Stonehenge, naturally, raises some questions. Who put those giant sandstones on Salisbury Plain in southern England? And, how and why were they erected? But, what few people realize is that prehistoric, standing megaliths can be found throughout the world.
Photographer Barbara Yoshida has ventured across the globe, stopping in Morocco, Gambia, Israel, Russia and other places, to photograph these mysterious stones at night. She has compiled her images in a new book, Moon Viewing: Megaliths by Moonlight. “There is a timeless quality about these megalithic sites,” says Yoshida over the phone. “It gives them enormous power. They were here before us. They will be here long after we’re gone.”
Growing up 100 miles south of the Canadian border amidst Idaho's lakes and mountains, Yoshida often went camping with her family. It is these trips, she says, that incited her love for travel and the outdoors. After studying art, Yoshida did six residencies with the National Parks Service, living in the parks and photographing nature. She saw her first megalith, Scotland's Ring of Brodgar, in 2003. “It was a circle of huge stones up in the Orkney Islands, and I was just astounded,” she says. “They were so beautiful.” The sky was clear and the moon was nearly full when she visited, so Yoshida stayed through the night to photograph the stone circle. As the temperature dropped, moisture in the air condensed on her lens; the photographer believes this lengthened the star trails in her shots.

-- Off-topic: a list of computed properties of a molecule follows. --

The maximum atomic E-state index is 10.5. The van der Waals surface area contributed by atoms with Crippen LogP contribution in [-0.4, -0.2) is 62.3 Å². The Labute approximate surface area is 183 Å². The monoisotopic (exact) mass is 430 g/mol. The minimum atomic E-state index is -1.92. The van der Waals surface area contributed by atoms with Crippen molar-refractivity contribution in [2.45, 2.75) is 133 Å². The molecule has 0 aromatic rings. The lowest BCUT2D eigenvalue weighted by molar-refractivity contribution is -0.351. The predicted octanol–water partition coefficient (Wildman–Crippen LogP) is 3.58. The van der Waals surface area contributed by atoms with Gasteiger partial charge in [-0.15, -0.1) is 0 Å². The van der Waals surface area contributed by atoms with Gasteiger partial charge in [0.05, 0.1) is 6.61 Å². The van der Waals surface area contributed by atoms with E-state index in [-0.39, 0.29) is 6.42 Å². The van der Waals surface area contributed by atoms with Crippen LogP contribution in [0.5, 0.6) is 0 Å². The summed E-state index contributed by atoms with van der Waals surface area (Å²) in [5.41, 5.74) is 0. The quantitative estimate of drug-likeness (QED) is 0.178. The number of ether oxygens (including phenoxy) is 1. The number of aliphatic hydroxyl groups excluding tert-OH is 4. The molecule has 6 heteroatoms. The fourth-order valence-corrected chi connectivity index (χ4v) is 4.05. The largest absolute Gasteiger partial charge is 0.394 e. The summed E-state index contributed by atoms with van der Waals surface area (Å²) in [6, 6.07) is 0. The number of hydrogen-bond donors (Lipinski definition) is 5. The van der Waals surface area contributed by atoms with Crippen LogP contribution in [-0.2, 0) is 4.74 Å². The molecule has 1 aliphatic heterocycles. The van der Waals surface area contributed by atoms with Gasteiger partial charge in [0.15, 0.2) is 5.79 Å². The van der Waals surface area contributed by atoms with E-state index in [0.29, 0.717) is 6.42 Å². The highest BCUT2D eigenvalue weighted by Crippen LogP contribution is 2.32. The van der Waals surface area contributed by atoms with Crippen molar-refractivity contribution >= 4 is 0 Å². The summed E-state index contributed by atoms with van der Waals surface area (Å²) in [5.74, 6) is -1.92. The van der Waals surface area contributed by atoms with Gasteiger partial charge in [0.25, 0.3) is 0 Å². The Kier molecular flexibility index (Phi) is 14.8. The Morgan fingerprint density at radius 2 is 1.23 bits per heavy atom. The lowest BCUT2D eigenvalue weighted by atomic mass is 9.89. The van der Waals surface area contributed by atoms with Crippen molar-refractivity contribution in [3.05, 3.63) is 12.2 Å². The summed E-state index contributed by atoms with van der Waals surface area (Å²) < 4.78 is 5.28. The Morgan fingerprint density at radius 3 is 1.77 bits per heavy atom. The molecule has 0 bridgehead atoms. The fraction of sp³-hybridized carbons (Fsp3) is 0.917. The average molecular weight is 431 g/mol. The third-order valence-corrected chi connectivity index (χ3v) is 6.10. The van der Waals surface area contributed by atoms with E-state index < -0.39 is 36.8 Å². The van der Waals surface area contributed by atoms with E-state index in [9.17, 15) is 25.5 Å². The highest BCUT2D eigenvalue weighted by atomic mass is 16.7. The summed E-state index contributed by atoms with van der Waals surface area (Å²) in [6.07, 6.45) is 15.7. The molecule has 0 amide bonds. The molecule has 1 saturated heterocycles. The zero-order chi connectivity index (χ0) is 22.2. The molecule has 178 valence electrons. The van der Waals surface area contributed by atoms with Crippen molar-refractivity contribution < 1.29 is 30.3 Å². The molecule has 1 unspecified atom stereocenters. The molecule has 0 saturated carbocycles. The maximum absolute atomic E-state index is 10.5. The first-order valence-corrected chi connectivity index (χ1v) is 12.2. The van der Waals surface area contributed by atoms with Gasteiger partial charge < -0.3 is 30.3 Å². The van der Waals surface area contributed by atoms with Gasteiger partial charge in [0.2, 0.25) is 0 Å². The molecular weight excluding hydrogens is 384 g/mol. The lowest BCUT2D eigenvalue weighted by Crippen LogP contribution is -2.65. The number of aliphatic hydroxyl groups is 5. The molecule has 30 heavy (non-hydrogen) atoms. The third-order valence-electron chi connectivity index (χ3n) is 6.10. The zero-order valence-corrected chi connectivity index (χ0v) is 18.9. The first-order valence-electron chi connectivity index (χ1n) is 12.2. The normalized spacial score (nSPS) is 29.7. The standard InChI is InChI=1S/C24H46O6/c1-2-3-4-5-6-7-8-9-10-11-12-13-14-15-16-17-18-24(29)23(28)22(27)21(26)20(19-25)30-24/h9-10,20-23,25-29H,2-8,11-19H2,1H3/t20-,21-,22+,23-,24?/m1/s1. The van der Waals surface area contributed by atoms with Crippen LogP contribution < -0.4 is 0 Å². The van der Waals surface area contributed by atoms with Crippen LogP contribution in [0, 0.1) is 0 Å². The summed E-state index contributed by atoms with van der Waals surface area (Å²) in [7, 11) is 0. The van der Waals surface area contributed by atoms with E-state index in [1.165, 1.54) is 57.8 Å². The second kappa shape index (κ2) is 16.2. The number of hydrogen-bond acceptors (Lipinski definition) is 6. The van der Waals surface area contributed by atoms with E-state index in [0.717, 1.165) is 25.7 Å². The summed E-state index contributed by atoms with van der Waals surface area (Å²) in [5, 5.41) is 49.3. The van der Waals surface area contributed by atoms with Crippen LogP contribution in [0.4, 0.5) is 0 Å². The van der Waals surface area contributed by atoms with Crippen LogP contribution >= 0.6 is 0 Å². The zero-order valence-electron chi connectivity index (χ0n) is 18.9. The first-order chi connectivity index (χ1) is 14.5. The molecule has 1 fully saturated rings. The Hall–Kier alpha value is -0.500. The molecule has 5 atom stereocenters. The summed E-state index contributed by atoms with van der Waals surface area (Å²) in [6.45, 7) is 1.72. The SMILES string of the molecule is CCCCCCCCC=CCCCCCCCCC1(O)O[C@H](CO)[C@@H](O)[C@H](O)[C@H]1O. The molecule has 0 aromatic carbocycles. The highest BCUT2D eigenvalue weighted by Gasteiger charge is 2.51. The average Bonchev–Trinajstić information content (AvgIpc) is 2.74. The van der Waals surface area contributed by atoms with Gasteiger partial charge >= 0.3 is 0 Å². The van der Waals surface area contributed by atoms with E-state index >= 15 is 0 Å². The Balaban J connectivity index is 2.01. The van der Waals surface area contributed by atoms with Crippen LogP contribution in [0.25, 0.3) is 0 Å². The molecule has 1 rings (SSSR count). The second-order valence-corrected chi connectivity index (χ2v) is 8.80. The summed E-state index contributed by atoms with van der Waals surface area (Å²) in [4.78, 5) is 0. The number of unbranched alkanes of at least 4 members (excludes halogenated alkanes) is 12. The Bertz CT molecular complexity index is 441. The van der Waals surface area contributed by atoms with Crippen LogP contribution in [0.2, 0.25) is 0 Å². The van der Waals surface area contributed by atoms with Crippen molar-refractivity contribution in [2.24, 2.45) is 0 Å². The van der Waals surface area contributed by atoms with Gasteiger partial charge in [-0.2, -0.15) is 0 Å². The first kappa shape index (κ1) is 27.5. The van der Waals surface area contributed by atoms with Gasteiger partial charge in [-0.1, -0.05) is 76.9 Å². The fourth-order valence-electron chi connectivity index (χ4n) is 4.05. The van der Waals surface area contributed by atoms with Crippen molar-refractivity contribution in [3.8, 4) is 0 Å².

More well known are the megaliths in Scotland, Wales, Ireland, and England, but Yoshida gradually discovered, mostly through Internet searches, that there are stone monuments all over the world. She found examples in Russia, the Middle East, and Africa, and tracked them down, sometimes only with tourist photographs to guide her. “You just never know whether you’re going to find them at all. But that’s part of the adventure," she says.
In her quest to photograph the stone arrangements by moonlight, Yoshida lived out of a backpack, carrying a tent, clothes, sleeping bag and sleeping pad, as well as her large format camera and other equipment: a heavy tripod, a light meter, 4- by 5-inch film, a tiny darkroom to load the film and film holders. With her manual camera, she is able to focus on selective parts of her images to invoke a sense of mystery. She also leaves the lens open for minutes at a time, giving her images the star trails.
Of the 27 sites included in Moon Viewing, Yoshida says Calanais on the Isle of Lewis in Scotland was a favorite. From the air, the stones form a Celtic cross. Another fascinating location featured in the book is Zoraz Kar in Armenia. While researching the prehistoric monument, Yoshida came across the work of Elma Parsamian, an Armenian astrophysicist who discovered that the holes in the stones point directly at the horizon and would have allowed people to watch lunar phases and the sunrise on the solstice.
“The mystery surrounding these stones is what draws me to them,” Yoshida writes in her book.
These images are excerpted from Moon Viewing: Megaliths by Moonlight by Barbara Yoshida with a foreword by Linda Connor, an introduction by Barbara Yoshida and an essay by Lucy Lippard. The book will be published by Marquand Books in August 2014. All images are copyright Barbara Yoshida.